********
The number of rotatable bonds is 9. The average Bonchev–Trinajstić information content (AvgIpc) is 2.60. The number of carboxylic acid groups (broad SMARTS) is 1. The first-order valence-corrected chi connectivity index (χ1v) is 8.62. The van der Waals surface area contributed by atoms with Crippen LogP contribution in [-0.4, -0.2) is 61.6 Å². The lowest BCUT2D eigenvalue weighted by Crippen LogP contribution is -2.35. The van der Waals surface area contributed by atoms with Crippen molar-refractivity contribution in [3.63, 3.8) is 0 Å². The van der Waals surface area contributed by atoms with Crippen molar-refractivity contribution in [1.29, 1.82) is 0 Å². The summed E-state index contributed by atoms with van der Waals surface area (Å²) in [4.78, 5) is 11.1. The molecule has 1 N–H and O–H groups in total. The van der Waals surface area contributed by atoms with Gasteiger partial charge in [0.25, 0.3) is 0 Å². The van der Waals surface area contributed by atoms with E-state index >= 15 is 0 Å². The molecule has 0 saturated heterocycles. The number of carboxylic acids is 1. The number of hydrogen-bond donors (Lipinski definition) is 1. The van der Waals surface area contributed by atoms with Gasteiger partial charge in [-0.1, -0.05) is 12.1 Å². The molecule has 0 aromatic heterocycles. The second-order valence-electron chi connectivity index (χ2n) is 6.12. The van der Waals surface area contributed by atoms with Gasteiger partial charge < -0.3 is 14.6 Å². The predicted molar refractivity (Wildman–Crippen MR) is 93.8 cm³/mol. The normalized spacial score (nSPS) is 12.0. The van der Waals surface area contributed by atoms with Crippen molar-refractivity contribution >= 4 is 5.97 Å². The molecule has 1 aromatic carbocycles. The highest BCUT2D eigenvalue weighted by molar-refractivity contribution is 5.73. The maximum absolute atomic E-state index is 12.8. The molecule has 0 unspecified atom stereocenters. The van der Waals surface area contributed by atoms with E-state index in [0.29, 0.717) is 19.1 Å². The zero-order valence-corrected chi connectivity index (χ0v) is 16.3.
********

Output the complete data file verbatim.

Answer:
The number of rotatable bonds is 9. The average Bonchev–Trinajstić information content (AvgIpc) is 2.60. The number of carboxylic acid groups (broad SMARTS) is 1. The first-order valence-corrected chi connectivity index (χ1v) is 8.62. The van der Waals surface area contributed by atoms with Crippen LogP contribution in [-0.4, -0.2) is 61.6 Å². The lowest BCUT2D eigenvalue weighted by Crippen LogP contribution is -2.35. The van der Waals surface area contributed by atoms with Crippen molar-refractivity contribution in [3.63, 3.8) is 0 Å². The van der Waals surface area contributed by atoms with Crippen molar-refractivity contribution in [1.29, 1.82) is 0 Å². The summed E-state index contributed by atoms with van der Waals surface area (Å²) in [4.78, 5) is 11.1. The molecule has 1 N–H and O–H groups in total. The van der Waals surface area contributed by atoms with Gasteiger partial charge in [0.25, 0.3) is 0 Å². The van der Waals surface area contributed by atoms with E-state index >= 15 is 0 Å². The molecule has 0 saturated heterocycles. The number of carboxylic acids is 1. The number of hydrogen-bond donors (Lipinski definition) is 1. The van der Waals surface area contributed by atoms with Gasteiger partial charge in [-0.1, -0.05) is 12.1 Å². The molecule has 0 aromatic heterocycles. The second-order valence-electron chi connectivity index (χ2n) is 6.12. The van der Waals surface area contributed by atoms with Gasteiger partial charge < -0.3 is 14.6 Å². The predicted molar refractivity (Wildman–Crippen MR) is 93.8 cm³/mol. The normalized spacial score (nSPS) is 12.0. The van der Waals surface area contributed by atoms with Crippen molar-refractivity contribution >= 4 is 5.97 Å². The molecule has 1 aromatic carbocycles. The highest BCUT2D eigenvalue weighted by molar-refractivity contribution is 5.73. The maximum absolute atomic E-state index is 12.8. The molecule has 0 unspecified atom stereocenters. The van der Waals surface area contributed by atoms with E-state index in [0.29, 0.717) is 19.1 Å². The zero-order valence-corrected chi connectivity index (χ0v) is 16.3.